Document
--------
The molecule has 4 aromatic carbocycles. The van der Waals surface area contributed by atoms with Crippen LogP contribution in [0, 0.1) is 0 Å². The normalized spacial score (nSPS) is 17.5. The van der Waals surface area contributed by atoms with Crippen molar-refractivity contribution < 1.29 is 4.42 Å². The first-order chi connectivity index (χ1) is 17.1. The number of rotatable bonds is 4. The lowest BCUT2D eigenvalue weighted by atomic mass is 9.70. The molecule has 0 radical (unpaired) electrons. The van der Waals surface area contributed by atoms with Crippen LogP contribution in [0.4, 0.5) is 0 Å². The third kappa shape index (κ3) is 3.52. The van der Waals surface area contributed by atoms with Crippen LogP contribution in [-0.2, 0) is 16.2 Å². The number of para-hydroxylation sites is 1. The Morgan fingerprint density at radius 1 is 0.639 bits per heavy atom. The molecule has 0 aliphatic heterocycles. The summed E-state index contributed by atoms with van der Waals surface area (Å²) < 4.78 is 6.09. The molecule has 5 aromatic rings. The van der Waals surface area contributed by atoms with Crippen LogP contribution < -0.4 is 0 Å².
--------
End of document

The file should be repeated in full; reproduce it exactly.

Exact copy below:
The molecule has 4 aromatic carbocycles. The van der Waals surface area contributed by atoms with Crippen LogP contribution in [0, 0.1) is 0 Å². The normalized spacial score (nSPS) is 17.5. The van der Waals surface area contributed by atoms with Crippen molar-refractivity contribution < 1.29 is 4.42 Å². The first-order chi connectivity index (χ1) is 17.1. The number of rotatable bonds is 4. The lowest BCUT2D eigenvalue weighted by atomic mass is 9.70. The molecule has 0 radical (unpaired) electrons. The van der Waals surface area contributed by atoms with Crippen LogP contribution in [0.4, 0.5) is 0 Å². The third kappa shape index (κ3) is 3.52. The van der Waals surface area contributed by atoms with Crippen LogP contribution in [-0.2, 0) is 16.2 Å². The number of para-hydroxylation sites is 1. The Morgan fingerprint density at radius 1 is 0.639 bits per heavy atom. The molecule has 0 aliphatic heterocycles. The summed E-state index contributed by atoms with van der Waals surface area (Å²) < 4.78 is 6.09. The molecule has 5 aromatic rings. The van der Waals surface area contributed by atoms with Crippen LogP contribution < -0.4 is 0 Å².